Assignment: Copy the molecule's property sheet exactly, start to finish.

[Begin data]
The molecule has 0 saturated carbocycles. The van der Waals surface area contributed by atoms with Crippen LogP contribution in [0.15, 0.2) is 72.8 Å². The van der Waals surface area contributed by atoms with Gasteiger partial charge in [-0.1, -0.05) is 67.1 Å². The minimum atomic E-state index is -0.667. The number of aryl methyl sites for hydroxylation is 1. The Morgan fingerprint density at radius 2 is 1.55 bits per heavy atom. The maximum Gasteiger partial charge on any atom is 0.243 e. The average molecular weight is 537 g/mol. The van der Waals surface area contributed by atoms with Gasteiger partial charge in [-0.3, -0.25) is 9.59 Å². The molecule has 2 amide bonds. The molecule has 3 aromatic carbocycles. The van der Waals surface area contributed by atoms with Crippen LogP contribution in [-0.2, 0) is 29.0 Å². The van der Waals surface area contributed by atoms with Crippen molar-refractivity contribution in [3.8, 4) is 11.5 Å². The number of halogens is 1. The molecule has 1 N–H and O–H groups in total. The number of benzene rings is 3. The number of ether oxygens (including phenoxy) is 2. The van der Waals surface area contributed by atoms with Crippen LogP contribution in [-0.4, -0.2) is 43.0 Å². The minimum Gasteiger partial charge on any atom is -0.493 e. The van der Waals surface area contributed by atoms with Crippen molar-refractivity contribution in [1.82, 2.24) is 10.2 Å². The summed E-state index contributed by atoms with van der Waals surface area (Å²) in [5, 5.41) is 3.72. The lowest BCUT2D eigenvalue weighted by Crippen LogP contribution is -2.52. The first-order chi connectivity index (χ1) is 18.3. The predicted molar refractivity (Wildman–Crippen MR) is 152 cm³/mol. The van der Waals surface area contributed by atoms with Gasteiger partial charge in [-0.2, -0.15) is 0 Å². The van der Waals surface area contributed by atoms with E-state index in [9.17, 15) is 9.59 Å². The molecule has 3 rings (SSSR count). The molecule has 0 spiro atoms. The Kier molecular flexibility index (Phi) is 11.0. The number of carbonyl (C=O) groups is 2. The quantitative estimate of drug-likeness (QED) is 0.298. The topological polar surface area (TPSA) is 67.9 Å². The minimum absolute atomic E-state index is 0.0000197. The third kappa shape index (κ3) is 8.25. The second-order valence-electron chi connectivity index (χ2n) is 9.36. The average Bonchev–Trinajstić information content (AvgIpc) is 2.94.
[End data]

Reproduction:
The molecule has 0 saturated carbocycles. The van der Waals surface area contributed by atoms with Crippen LogP contribution in [0.15, 0.2) is 72.8 Å². The van der Waals surface area contributed by atoms with Gasteiger partial charge in [-0.1, -0.05) is 67.1 Å². The minimum atomic E-state index is -0.667. The number of aryl methyl sites for hydroxylation is 1. The Morgan fingerprint density at radius 2 is 1.55 bits per heavy atom. The maximum Gasteiger partial charge on any atom is 0.243 e. The average molecular weight is 537 g/mol. The van der Waals surface area contributed by atoms with Gasteiger partial charge in [-0.3, -0.25) is 9.59 Å². The molecule has 2 amide bonds. The molecule has 3 aromatic carbocycles. The van der Waals surface area contributed by atoms with Crippen LogP contribution in [-0.2, 0) is 29.0 Å². The van der Waals surface area contributed by atoms with Crippen molar-refractivity contribution in [3.8, 4) is 11.5 Å². The number of halogens is 1. The molecule has 1 N–H and O–H groups in total. The number of benzene rings is 3. The number of ether oxygens (including phenoxy) is 2. The van der Waals surface area contributed by atoms with Crippen LogP contribution in [-0.4, -0.2) is 43.0 Å². The minimum Gasteiger partial charge on any atom is -0.493 e. The van der Waals surface area contributed by atoms with Crippen molar-refractivity contribution in [1.82, 2.24) is 10.2 Å². The summed E-state index contributed by atoms with van der Waals surface area (Å²) in [5, 5.41) is 3.72. The lowest BCUT2D eigenvalue weighted by Crippen LogP contribution is -2.52. The first-order chi connectivity index (χ1) is 18.3. The predicted molar refractivity (Wildman–Crippen MR) is 152 cm³/mol. The van der Waals surface area contributed by atoms with Gasteiger partial charge in [-0.2, -0.15) is 0 Å². The van der Waals surface area contributed by atoms with E-state index in [9.17, 15) is 9.59 Å². The molecule has 3 rings (SSSR count). The molecule has 0 spiro atoms. The Kier molecular flexibility index (Phi) is 11.0. The number of carbonyl (C=O) groups is 2. The quantitative estimate of drug-likeness (QED) is 0.298. The topological polar surface area (TPSA) is 67.9 Å². The minimum absolute atomic E-state index is 0.0000197. The third kappa shape index (κ3) is 8.25. The second-order valence-electron chi connectivity index (χ2n) is 9.36. The average Bonchev–Trinajstić information content (AvgIpc) is 2.94.